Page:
Public Discussion “Philosophically-Informed Inquiry on Research: How Might One Do Research (and Higher Education) Differently?”

On 21 June 2024, the Institute of Human Rights and Peace Studies hosted a distinguished talk by Kwanravee Wangudom, a former lecturer and independent researcher, on the topic “Philosophically-Informed Inquiry on Research: How Might One Do Research (and Higher Education) Differently?”.

Kwanravee invited the audience to revisit the way in which researchers are taught to do and think of research. That is, the scientific work to fill a knowledge gap with the researcher seeking to understand or investigate a particular phenomenon through a range of methods that will produce a verifiable finding. This often involves the practice of identifying a research question whose answer will fill a gap in the research literature, choosing a methodology that aligns with the question, designing the study from some already established designs, collecting data, coding data to identify themes and patterns that “emerge” from the data, and then writing up the study and reporting the finding. However, it is this intentional, predetermined, linear, systematic nature of doing inquiry that is at stake.

To elaborate, not only did Kwanravee take the audience to delve into the foundation of knowledge production and the nature of being, but she also drew on her PhD journey working on the lived experiences among the ethnic Chinese in Thailand. Like many researchers she followed this linear trajectory of doing research and conducted in-depth interviews with her research participants. Yet, as she returned from her “fieldwork” to sit with her “data”, something strange happened. She encountered a sudden attack of suffocation at an unanticipated event of loss, which through time, had led to the emergence of what might be thought of as inner child. How this was deeply entangled with that of her research participant as she listened to the “interview data”. Not only had she come to understand self in a different light, but she also found that what mattered remained at the periphery – including outside language and what is visible. Slowly concepts organizing what Elizabet St. Pierre calls the conventional humanist methodology (/paradigm) such as self, voice, and data were no longer intelligible for her.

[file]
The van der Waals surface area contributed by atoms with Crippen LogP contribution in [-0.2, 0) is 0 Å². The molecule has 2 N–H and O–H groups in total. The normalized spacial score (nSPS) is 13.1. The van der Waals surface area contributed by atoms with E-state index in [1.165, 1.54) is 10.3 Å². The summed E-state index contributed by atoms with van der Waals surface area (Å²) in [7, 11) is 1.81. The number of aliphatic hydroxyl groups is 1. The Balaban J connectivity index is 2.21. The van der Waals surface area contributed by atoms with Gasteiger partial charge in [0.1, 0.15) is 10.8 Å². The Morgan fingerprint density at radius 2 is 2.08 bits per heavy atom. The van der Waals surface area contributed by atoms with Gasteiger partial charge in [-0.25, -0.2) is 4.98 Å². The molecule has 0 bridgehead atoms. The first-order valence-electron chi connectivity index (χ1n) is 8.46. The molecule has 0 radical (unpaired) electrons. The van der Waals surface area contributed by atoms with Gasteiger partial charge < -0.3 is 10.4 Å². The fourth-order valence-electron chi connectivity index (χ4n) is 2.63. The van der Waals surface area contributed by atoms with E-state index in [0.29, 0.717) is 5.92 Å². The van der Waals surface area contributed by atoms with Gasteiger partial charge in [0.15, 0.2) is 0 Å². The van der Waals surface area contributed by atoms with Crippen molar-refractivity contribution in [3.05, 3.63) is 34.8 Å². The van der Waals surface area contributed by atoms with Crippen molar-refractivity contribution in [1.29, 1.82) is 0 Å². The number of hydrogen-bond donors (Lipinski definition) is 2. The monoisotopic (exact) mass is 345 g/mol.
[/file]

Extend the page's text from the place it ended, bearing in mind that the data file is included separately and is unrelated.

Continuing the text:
This has opened up different ways of doing inquiry — as well as higher education – in the realm of, again, what St. Pierre has come to coin, the post qualitative inquiry that embraces strangeness, messiness, uncertainty, and resistance to understanding as opposed to one that seeks clarity, reliability and predictability (how all of these have sustained through cause and effect and binary thinking i.e. subject vs object, mind vs body). Kwanravee drew on works of philosophers within this ‘Posts’ philosophies realm including Gilles Deleuze, Donna Haraway and Karen Barad. At the end of her presentation, Kwanravee stresses that for education to be transformative, one needs to embrace strangeness and vulnerability, allowing oneself to get lost. She also cited the work of Donna Haraway, Staying with the Troubles for researchers and educators (and anyone) to live in the thick present (as opposed to abstract futurism) and with wonder and awe, and remain actively interested in others (humans and non-humans) amidst uncertainties that living entails.

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